[Some] Tumors of the adrenal glands are known as pheochromocytomas, which are usually benign and only malignant in a small number of cases. The adrenal glands secrete hormones for various functions in our body ranging from our ‘fight or flight’ reactions to water regulation.
The symptoms of pheochromocytoma usually involve headaches, sweating and heart palpitations. Patients may also have high blood pressure. These symptoms will not necessarily identify the condition specifically, and all conditions that may cause the over activity of the sympathetic nervous system will need to be ruled out. Things that govern the ‘fight or flight’ response include drugs, panic attacks or spinal cord injury.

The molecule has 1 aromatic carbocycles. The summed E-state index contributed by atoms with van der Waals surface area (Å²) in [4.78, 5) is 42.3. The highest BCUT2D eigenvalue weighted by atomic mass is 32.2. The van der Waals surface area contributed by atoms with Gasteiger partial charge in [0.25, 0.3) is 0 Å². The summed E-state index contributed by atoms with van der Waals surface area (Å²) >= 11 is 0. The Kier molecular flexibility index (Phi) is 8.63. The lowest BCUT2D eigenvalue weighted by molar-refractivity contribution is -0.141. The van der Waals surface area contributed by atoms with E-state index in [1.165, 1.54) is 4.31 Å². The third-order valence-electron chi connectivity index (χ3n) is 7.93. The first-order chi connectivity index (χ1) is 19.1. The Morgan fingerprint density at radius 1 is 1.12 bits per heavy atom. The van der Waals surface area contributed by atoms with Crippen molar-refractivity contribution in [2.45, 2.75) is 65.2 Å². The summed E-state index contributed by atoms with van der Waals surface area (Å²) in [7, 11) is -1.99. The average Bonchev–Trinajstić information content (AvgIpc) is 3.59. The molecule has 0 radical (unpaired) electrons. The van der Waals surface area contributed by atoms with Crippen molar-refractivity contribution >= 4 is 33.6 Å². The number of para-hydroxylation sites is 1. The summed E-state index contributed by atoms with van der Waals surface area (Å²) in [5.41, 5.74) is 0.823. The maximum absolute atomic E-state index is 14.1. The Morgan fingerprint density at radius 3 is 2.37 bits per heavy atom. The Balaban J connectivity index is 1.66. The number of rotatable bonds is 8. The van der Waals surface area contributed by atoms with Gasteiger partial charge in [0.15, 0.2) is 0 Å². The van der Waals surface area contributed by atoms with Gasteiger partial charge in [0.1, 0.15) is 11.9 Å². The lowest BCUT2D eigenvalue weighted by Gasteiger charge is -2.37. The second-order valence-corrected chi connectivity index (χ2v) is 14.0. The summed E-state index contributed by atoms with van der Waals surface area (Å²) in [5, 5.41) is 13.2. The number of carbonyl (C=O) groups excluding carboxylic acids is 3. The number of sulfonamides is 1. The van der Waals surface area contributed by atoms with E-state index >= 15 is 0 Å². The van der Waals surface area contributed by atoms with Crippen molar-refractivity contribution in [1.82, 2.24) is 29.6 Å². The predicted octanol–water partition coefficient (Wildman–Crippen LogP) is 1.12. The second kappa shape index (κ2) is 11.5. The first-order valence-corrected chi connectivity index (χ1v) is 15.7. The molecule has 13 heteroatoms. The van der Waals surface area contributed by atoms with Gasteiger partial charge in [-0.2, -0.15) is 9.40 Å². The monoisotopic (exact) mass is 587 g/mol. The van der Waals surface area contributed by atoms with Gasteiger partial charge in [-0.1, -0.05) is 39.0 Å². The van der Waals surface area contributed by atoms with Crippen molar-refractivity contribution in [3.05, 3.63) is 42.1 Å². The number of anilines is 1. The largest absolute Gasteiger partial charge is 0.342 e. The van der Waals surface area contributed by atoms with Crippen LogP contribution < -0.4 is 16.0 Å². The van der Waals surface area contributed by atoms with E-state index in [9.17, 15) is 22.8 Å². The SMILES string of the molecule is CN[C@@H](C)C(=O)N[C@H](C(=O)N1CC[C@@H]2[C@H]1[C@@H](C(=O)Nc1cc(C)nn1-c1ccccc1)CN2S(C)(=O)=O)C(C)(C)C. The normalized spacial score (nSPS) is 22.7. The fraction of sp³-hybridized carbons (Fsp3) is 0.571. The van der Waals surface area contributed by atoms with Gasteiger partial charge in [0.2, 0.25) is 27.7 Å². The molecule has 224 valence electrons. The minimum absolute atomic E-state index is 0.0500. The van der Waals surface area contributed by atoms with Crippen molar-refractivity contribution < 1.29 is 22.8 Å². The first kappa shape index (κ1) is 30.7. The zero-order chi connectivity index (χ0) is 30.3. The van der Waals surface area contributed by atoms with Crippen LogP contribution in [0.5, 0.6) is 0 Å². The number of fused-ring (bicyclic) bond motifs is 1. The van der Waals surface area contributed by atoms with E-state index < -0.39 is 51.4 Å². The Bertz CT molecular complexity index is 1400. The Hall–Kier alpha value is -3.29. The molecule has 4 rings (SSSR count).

Pheochromocytomas are associated with some genetic disorders. A condition known as multiple endocrine neoplasia (MEN) is known to increase the risk of tumors in various areas. Genetic testing can be used to identify families at risk. Von Hippel-Lindau syndrome is also association with pheochromocytomas, though this is a rare condition. Pheochromocytomas may also occur with no family history.
Diagnosis usually relies upon detection of hormones in the urine, which will be followed by imaging studies showing whether there is a mass in the gland.
Treatment of Pheochromocytomas
Surgery is used to treat the condition, and in the mean time the blood pressure is controlled. This must be monitored also during surgery. If the pheochromocytomas are malignant then chemotherapy may also be required after surgery has been performed.
There is a possibility of pheochromocytomas recurring after treatment, either benign or malignant. This means that follow up after surgery is extremely important, though the recurrence rate is only around 10% of all cases.